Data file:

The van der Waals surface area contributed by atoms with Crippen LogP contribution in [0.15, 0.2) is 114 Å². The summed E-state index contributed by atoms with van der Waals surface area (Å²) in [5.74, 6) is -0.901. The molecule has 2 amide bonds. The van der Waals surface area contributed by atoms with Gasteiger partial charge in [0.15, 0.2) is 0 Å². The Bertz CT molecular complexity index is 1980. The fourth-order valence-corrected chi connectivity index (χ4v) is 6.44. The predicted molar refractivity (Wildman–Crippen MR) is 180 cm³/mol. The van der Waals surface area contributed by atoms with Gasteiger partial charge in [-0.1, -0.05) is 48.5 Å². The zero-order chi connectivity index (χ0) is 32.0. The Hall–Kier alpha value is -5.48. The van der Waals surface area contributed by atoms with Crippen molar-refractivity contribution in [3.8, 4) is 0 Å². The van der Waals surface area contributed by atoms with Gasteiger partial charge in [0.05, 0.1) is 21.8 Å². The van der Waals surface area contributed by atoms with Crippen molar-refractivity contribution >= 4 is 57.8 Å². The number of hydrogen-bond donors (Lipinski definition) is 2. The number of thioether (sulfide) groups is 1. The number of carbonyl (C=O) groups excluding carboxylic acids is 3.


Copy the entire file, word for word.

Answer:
The van der Waals surface area contributed by atoms with Crippen LogP contribution in [0.15, 0.2) is 114 Å². The summed E-state index contributed by atoms with van der Waals surface area (Å²) in [5.74, 6) is -0.901. The molecule has 2 amide bonds. The van der Waals surface area contributed by atoms with Gasteiger partial charge in [0.15, 0.2) is 0 Å². The Bertz CT molecular complexity index is 1980. The fourth-order valence-corrected chi connectivity index (χ4v) is 6.44. The predicted molar refractivity (Wildman–Crippen MR) is 180 cm³/mol. The van der Waals surface area contributed by atoms with Gasteiger partial charge in [-0.1, -0.05) is 48.5 Å². The zero-order chi connectivity index (χ0) is 32.0. The Hall–Kier alpha value is -5.48. The van der Waals surface area contributed by atoms with Crippen molar-refractivity contribution in [3.8, 4) is 0 Å². The van der Waals surface area contributed by atoms with Gasteiger partial charge in [0.05, 0.1) is 21.8 Å². The van der Waals surface area contributed by atoms with Crippen molar-refractivity contribution >= 4 is 57.8 Å². The number of hydrogen-bond donors (Lipinski definition) is 2. The number of thioether (sulfide) groups is 1. The number of carbonyl (C=O) groups excluding carboxylic acids is 3.